My Methods

My analysis is pretty much influenced by books I have read (what else can it be?).

Initially, there was a lot of trial and errors in the previous market cycle, and in the end I paid the “school fees”.

Fundamental analysis seems like a cool concept for a novice like me. After all, companies with good fundamental will have good earnings and that will drive the price up.

How wrong was I! Market sentiments is such a powerful force that in a panic, everything will be sold down.

Luckily, I started to realise this before the Financial Meltdown. The Day of Enlightenment came during the China Aviation Oil saga. During the ride up from 50 cents to over $2 and then down back to less than $1, I basically saw my 5 digit profit turn into a $24 profit. My buy and hold strategy shows that I am seriously wrong when being in the market is all about making profits, and not about 2nd guessing which is the next big thing. Even “fundamentals” can be forged by creative accounting.

There were a couple of mistakes made along the way which relies on fundamental analysis, all of which are useless if there are no buyers to move the stock up. During then, my strategy is more pre-emptive rather than following the market.

It is then that my friend recommended books about Jesse Livermore to me that I begin to gain a better insight on how technical analysis can help fine tune my stock selection based on fundamental analysis. Usually price chart will be the first to reflect any changes in fundamentals. When the news reaches us, it will already be too late.

One very important thing to keep reminding ourselves is to remain humble because the market always win. Be ready to admit being wrong when the market moves against you.

Since the China Aviation Oil saga, I have been out of the market. I have started to apply trend following in my analysis from 2006 to 2008. During the 2008 downtrend, I constantly reminded myself of Livermore’s adage of “What goes lower will go lower”. Equipped with this “principle”, I was not fully into the market till Dec 2008.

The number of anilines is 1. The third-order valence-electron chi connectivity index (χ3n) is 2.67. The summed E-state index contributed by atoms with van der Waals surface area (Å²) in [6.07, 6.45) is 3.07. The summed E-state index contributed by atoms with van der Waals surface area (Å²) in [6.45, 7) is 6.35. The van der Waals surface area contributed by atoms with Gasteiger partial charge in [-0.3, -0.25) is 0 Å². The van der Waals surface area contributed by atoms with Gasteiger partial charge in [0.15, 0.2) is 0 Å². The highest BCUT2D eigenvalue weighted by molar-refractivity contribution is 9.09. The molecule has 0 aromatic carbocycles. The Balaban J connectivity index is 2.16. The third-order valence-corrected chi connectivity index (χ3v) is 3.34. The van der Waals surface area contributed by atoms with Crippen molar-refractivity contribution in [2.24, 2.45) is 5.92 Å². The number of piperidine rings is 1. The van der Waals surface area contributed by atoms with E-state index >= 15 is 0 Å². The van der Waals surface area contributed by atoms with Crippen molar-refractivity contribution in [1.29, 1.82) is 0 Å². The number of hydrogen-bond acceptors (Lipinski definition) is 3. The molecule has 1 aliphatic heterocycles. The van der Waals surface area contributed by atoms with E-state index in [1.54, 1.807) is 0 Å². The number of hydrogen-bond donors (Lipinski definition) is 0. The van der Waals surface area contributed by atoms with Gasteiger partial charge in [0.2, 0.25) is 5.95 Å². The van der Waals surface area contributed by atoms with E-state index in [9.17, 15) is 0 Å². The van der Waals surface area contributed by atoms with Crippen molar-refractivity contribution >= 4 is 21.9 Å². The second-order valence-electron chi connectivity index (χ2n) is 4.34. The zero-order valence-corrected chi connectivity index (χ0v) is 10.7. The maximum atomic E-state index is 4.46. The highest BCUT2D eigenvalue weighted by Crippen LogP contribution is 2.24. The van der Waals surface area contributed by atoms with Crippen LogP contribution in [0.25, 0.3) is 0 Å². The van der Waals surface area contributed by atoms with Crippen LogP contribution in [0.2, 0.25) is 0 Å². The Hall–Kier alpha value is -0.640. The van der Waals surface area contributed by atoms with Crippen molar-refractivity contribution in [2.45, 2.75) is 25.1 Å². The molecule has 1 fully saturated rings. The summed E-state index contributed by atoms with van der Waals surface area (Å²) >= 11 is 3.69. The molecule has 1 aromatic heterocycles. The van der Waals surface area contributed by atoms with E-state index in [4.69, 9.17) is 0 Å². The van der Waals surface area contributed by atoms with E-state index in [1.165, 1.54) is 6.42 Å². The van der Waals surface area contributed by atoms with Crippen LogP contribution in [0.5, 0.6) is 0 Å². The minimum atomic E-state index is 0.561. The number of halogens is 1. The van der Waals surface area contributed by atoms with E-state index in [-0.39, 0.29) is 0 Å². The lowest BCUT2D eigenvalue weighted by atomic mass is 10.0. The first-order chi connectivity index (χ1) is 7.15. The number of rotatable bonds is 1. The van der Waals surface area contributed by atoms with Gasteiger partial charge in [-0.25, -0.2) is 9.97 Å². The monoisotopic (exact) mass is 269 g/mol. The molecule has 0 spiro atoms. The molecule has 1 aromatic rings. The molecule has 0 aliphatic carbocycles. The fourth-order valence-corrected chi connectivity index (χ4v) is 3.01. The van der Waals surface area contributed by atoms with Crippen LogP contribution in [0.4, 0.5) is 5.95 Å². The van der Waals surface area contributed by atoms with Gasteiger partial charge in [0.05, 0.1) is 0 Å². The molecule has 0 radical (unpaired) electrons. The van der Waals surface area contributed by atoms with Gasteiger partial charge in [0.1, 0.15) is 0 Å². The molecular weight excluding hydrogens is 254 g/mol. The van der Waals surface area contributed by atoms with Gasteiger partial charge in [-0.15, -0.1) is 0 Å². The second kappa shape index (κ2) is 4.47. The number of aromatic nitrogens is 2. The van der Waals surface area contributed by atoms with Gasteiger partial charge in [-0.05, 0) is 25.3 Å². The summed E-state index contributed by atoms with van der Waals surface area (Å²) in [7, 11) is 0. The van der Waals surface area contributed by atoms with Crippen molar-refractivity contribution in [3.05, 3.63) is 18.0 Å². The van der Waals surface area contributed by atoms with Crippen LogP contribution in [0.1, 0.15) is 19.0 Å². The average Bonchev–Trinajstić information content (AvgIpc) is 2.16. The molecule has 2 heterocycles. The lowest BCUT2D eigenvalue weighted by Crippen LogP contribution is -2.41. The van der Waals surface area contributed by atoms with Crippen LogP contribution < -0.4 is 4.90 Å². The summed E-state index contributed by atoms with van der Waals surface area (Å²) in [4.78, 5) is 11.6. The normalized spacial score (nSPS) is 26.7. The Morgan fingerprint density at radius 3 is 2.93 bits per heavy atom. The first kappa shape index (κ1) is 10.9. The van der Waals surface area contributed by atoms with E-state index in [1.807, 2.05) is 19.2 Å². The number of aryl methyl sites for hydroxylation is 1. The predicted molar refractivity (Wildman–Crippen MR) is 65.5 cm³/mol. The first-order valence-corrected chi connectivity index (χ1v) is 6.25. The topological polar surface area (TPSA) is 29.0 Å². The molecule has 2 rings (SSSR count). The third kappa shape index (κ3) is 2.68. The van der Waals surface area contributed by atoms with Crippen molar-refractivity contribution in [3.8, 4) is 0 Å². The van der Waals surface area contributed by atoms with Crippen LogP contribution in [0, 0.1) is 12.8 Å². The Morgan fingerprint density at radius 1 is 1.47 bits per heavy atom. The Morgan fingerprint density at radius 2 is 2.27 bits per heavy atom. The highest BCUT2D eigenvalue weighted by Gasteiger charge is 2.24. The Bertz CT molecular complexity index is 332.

Until recently, I have come across articles by Darryl Guppy in The Edge, and has taken a keen interest to GMMA. After seeking high and low for his book Trend Trading, I have begun to appreciate more what GMMA can offer. This has further helped me to fine tune by trend trading tremendously. Looking back, using GMMA, my entry in Dec 2008 is still considered too early. The signal came clearly in March. That could have saved me 3 months of risk of being  in the market.

And now, in an uptrend the following is true. “What goes higher will go higher”.

Selection Criteria (Filtration order)

1. Look at indices on overall market movement to get a feel of market sentiment.

2. Go for hot sectors. Especially, in a recovering market, certain sectors will be the market leaders. It will be heart wrenching if the stock selected is in a laggard sector and you see the other sector stocks fly.

3. Go for stocks which are cash rich or are the big players in the sector. Such stocks usually will not give you a nasty surprise. This is evident from the recent host of rights issues at a discount by alot of cash strapped companies.

4. Stock must have reasonable volume. In a bullish market, stock should have high volume on up days, low volume on down days. The reverse is true.

5. Stock chart should display strong uptrend characteristics.

6. Use GMMA to further confirm trend. Especially useful if trendline is broken in a volatile market. GMMA will show whether the break in trend is only temporary. This will prevent false exit or entry.

7. Support lines can be used as a cut loss point. Likewise, resistance can provide a good exit point for short term trading. Look to re-enter or accumulate more if it closes above resistance.

8. In an extremely volatile market, CBL can be used to determine entry or exit.

9. 2% risk is used to position size and stop loss.

10. Ride the winners, cut the losers. What goes higher will go higher. What goes lower will go lower.

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